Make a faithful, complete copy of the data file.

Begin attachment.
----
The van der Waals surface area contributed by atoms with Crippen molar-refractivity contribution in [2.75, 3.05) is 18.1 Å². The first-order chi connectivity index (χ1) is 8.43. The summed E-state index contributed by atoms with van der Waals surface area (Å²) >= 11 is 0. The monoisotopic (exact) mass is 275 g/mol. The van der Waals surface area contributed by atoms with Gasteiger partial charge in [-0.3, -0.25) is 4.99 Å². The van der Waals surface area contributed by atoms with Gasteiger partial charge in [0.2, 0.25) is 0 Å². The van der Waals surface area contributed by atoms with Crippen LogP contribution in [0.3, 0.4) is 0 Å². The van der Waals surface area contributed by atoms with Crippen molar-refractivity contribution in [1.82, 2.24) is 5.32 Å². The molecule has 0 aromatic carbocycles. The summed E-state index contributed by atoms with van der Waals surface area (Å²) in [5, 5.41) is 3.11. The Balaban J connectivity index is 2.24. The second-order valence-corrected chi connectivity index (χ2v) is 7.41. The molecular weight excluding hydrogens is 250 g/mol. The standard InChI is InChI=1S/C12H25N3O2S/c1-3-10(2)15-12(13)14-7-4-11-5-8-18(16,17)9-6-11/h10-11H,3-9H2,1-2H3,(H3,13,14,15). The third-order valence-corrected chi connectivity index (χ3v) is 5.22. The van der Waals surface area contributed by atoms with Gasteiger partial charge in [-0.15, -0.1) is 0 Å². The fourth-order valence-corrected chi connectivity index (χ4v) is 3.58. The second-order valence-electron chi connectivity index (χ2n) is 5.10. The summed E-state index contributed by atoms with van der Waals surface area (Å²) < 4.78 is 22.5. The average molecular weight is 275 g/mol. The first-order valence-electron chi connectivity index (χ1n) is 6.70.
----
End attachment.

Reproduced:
The van der Waals surface area contributed by atoms with Crippen molar-refractivity contribution in [2.75, 3.05) is 18.1 Å². The first-order chi connectivity index (χ1) is 8.43. The summed E-state index contributed by atoms with van der Waals surface area (Å²) >= 11 is 0. The monoisotopic (exact) mass is 275 g/mol. The van der Waals surface area contributed by atoms with Gasteiger partial charge in [-0.3, -0.25) is 4.99 Å². The van der Waals surface area contributed by atoms with Gasteiger partial charge in [0.2, 0.25) is 0 Å². The van der Waals surface area contributed by atoms with Crippen LogP contribution in [0.3, 0.4) is 0 Å². The van der Waals surface area contributed by atoms with Crippen molar-refractivity contribution in [1.82, 2.24) is 5.32 Å². The molecule has 0 aromatic carbocycles. The summed E-state index contributed by atoms with van der Waals surface area (Å²) in [5, 5.41) is 3.11. The Balaban J connectivity index is 2.24. The second-order valence-corrected chi connectivity index (χ2v) is 7.41. The molecular weight excluding hydrogens is 250 g/mol. The standard InChI is InChI=1S/C12H25N3O2S/c1-3-10(2)15-12(13)14-7-4-11-5-8-18(16,17)9-6-11/h10-11H,3-9H2,1-2H3,(H3,13,14,15). The third-order valence-corrected chi connectivity index (χ3v) is 5.22. The van der Waals surface area contributed by atoms with Gasteiger partial charge in [-0.15, -0.1) is 0 Å². The fourth-order valence-corrected chi connectivity index (χ4v) is 3.58. The second-order valence-electron chi connectivity index (χ2n) is 5.10. The summed E-state index contributed by atoms with van der Waals surface area (Å²) < 4.78 is 22.5. The average molecular weight is 275 g/mol. The first-order valence-electron chi connectivity index (χ1n) is 6.70.